“Damn fracking,” mumbled McAllister. He stared at the red water in the little creek. “First they cause an earthquake, then they pollute the groundwater. Now something’s using my farm as a fast food highway.”
After the quake last year he’d been thrilled to have a new creek bubble up across his farm. Not anymore. The weird noises grew louder every night. Livestock vanished with increasing frequency.
Sweat dripped down McAllister’s back, but not from the sun. Last night he saw something slither up this creek bed, leaving a trail of feathers. A dozen of his best layers, gone. The unearthly prints around the hen house were the only clue something wasn’t right.
The bushes rustled. High pitched chirping echoed around him. He tightened his grip on the shotgun and kept moving. The air felt charged, pricking his skin. His heartbeat quickened. Maybe it wasn’t the fracking after all. Maybe it was something else.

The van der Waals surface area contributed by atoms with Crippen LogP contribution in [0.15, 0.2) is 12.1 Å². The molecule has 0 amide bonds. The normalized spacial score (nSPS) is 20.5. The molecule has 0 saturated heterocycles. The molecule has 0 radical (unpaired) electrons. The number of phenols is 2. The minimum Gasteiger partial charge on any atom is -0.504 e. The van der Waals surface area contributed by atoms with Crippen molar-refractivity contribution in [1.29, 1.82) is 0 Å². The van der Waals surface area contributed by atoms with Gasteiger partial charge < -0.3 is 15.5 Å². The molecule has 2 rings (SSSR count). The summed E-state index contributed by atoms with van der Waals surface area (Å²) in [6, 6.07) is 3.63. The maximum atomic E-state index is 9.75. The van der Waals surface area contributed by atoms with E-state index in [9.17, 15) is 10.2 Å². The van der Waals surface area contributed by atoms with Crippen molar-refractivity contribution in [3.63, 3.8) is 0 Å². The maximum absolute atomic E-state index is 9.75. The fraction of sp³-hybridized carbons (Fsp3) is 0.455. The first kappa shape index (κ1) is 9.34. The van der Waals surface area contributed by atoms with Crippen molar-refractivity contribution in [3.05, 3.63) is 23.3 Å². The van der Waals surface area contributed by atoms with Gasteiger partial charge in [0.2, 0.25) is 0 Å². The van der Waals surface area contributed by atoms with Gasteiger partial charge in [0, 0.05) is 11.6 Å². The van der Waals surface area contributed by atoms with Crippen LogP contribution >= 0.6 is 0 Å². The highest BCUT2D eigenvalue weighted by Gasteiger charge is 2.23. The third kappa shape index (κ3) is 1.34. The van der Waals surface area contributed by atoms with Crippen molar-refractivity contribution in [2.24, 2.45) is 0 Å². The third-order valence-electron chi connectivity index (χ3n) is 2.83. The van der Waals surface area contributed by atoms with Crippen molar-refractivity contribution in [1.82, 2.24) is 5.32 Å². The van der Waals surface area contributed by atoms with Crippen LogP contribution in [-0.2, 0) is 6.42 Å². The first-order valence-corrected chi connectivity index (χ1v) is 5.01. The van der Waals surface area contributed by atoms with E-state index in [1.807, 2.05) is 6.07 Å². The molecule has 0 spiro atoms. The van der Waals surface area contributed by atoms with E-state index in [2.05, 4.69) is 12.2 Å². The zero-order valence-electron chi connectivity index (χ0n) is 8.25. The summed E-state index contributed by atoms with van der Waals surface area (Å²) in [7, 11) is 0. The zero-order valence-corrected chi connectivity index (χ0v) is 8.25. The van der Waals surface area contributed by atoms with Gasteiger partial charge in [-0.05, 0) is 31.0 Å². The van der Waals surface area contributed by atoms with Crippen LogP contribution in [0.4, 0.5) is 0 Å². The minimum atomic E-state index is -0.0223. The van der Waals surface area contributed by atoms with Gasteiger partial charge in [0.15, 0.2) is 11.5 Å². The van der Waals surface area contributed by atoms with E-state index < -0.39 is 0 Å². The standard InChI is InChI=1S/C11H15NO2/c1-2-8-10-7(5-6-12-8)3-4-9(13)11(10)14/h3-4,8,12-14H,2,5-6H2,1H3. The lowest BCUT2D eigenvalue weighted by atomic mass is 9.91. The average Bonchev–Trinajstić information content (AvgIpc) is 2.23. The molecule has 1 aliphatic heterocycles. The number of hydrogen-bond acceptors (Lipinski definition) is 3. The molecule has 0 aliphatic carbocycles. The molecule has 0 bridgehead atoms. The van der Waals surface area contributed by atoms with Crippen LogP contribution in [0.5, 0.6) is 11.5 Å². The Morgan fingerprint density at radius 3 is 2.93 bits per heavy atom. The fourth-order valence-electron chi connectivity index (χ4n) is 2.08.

Wind and darkness swirled around him. He leaned into the tempest and continued forward. The storm vanished as quickly as it arrived, leaving McAllister in a still and barren landscape with a red stream. He blinked in the bright light and scorching heat. Large and small leathery wings filled the sky. Their screeching and chirps made his hair stand on end, but the golden eyes that studied him nearly made his heart stop.
“Mmm, a human,” said the dragon. “I wonder if it tastes like chicken.”
“Looks old and tough. Not enough meat for the children. Throw it back in the portal and try a different opening.”
The dragon flicked a claw at McAllister knocking him back into the whirlwind. A moment later he landed on his farm next to the now dried creek bed.